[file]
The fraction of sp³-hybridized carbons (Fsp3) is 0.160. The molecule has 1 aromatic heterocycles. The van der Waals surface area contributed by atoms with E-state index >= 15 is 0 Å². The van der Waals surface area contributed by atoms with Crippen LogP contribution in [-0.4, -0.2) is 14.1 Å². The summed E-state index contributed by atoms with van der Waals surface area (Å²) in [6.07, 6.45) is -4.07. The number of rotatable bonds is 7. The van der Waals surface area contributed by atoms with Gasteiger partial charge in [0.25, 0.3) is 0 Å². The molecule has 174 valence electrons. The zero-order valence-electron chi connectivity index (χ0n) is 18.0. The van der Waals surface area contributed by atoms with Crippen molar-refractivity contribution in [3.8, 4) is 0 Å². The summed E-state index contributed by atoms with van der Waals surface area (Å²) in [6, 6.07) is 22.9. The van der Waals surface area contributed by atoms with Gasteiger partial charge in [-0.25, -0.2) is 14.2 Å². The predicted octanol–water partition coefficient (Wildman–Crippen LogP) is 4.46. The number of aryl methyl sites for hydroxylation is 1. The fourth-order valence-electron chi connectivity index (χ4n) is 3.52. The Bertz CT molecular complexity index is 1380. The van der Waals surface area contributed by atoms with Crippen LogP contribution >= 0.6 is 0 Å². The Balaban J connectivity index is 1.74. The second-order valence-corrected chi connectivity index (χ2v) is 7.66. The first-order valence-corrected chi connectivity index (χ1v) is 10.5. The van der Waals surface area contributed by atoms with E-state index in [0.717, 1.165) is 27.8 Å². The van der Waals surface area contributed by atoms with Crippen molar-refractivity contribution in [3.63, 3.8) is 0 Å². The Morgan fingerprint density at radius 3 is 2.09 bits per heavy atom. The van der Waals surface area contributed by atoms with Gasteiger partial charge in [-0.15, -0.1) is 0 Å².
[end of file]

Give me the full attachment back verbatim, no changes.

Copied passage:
The fraction of sp³-hybridized carbons (Fsp3) is 0.160. The molecule has 1 aromatic heterocycles. The van der Waals surface area contributed by atoms with E-state index >= 15 is 0 Å². The van der Waals surface area contributed by atoms with Crippen LogP contribution in [-0.4, -0.2) is 14.1 Å². The summed E-state index contributed by atoms with van der Waals surface area (Å²) in [6.07, 6.45) is -4.07. The number of rotatable bonds is 7. The van der Waals surface area contributed by atoms with Gasteiger partial charge in [0.25, 0.3) is 0 Å². The molecule has 174 valence electrons. The zero-order valence-electron chi connectivity index (χ0n) is 18.0. The van der Waals surface area contributed by atoms with Crippen molar-refractivity contribution in [3.8, 4) is 0 Å². The summed E-state index contributed by atoms with van der Waals surface area (Å²) in [6, 6.07) is 22.9. The van der Waals surface area contributed by atoms with Gasteiger partial charge in [-0.25, -0.2) is 14.2 Å². The predicted octanol–water partition coefficient (Wildman–Crippen LogP) is 4.46. The number of aryl methyl sites for hydroxylation is 1. The fourth-order valence-electron chi connectivity index (χ4n) is 3.52. The Bertz CT molecular complexity index is 1380. The van der Waals surface area contributed by atoms with Crippen LogP contribution >= 0.6 is 0 Å². The Balaban J connectivity index is 1.74. The second-order valence-corrected chi connectivity index (χ2v) is 7.66. The first-order valence-corrected chi connectivity index (χ1v) is 10.5. The van der Waals surface area contributed by atoms with E-state index in [0.717, 1.165) is 27.8 Å². The van der Waals surface area contributed by atoms with Crippen molar-refractivity contribution in [3.63, 3.8) is 0 Å². The Morgan fingerprint density at radius 3 is 2.09 bits per heavy atom. The van der Waals surface area contributed by atoms with Gasteiger partial charge in [-0.15, -0.1) is 0 Å².